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Google recently paid tribute to the Chipko movement with a Google doodle, but what do we really know about the lives of the mountain women who drove it?
When we think of mountains what images do that invoke? A nice holiday in the mist, Maggi at a pit stop, coffee at a cool corner, some treks, lovely pine lined drives, and opening your eyes in the morning to delectable snow clad peaks.
But have we ever dwelt upon the mountain women? Himalayas run from the north to the east of our country providing a formidable frontier against the cold winds from the north. They prevent what could have been a lot harder for Indians, but on these arduous mountains dwell the most indomitable breed of women – the Himalayan mountain women.
Have you ever taken a chance to see the sunrise on Tiger Hill at 4am in Sikkim? Well as your jeep chugs ahead to reach the hilltop to get glimpses of a dawn kissed Kunchenjunga, you will see the strong mountain women carrying tall flasks of tea to sell at the Tiger hill. Should you get to talk to them, you would know that they start at 3am to walk up to Tiger Hill, in order to earn a paltry sum of money by selling tea. The walk is all uphill, lined by pine and juniper forests, and is often frequented by leopards and hyenas. But putting their life at peril each day, they, in all confidence, start their march up on the hill with their economy paraphernalia.
Such is life. But do the mountain women speak of this by way of remorse of regret? No. They state that as a matter of fact. A fact of their everyday existence in the mountains, wrought in adventure, gumption, courage, and a never-say-die spirit.
Recently Google payed a tribute to the Chipko Movement through a doodle on the mountain women who were front runners for the cause of climate and were the greatest votaries of the environmental protection. It was these women, like Gaura, Suraksha, Sudeshna and many more whose name is not in any record, who fought against the deforestation back in 1973, when environmental concerns were not as fashionable to talk about as now. It was an era when one wasn’t posing with the tree trunk to post a picture on Facebook, Twitter or Instagram, account.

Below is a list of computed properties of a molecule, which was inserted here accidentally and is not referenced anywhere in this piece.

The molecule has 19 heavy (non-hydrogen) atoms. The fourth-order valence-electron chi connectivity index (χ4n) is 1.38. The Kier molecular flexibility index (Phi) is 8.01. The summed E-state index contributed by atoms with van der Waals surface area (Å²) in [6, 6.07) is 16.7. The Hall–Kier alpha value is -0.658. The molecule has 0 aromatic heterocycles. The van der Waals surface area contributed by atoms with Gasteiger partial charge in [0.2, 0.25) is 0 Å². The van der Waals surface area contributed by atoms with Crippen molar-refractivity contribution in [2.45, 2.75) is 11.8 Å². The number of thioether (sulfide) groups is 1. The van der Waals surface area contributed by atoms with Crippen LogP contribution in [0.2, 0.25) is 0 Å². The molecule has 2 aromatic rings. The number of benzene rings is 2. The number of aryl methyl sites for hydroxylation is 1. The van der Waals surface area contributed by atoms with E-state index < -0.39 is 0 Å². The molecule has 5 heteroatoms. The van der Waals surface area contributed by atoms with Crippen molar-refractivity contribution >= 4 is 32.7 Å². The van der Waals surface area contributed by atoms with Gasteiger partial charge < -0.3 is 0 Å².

However, the irony is that even through Google spoke of it, they won’t know as they have not been the beneficiaries of the so called development in their domain. The trees continue to be cut, the glaciers continue to melt, men folk continue to set out for work in the plains, sometimes for good, and they continue to find new reasons and courage to hold fort back in their mountainous habitats. They still stay back in harmony with nature, taking the ups and downs of the mountain life in their stride.
Historically, out-migration has been a way of life for mountain men. With small land holdings, most of them are forced to seek employment outside, based on their merit and qualifications. Traditionally mountain men have been rich feeders of the uniformed services, hotel industry, and lower clerical jobs with islands of great achievements once in a while. As they move out what remains behind are the mountain women who have on them the onus of maintaining that link with the mountain habitat and culture; and also to raise their children and fend for them.
Such is this formidable breed of mountain women who have made rich contributions in terms of being the best climate warriors.
In the harshest of climates, many third generation out-migrants whose families still dwell in the mountains have to toil harder to bear life with its eroded social fabric. With generations of families out-migrated wholly or partially, it’s the mountain women who have to pay the price. It could be as simple as living in absence of her partner, to as tough at maintaining a semblance of order in almost ghost turned villages.
Constant out-migration has also impacted the development of these mountainous areas primarily inhabited by women. The investment on the mountain development deludes focus and locus often due to lack of a strong voice to air their needs and demands. But for those who continue to remain there in their mountain villages, it is a challenge to gather amenities which make for a basic life.
To many such mountain women we today pay rich tributes and commit to do our bit!
Image source: By Nancy Collins [CC BY-SA 3.0], via Wikimedia Commons
Women's Web is an open platform that publishes a diversity of views. Individual posts do not necessarily represent the platform's views and opinions at all times. If you have a complementary or differing point of view, you can request to be a Women's Web contributor too!
Career Bureaucrat/Mother/Wife/ Workhorse/Hedonist writing under the pen name Tamiyanti Chandra
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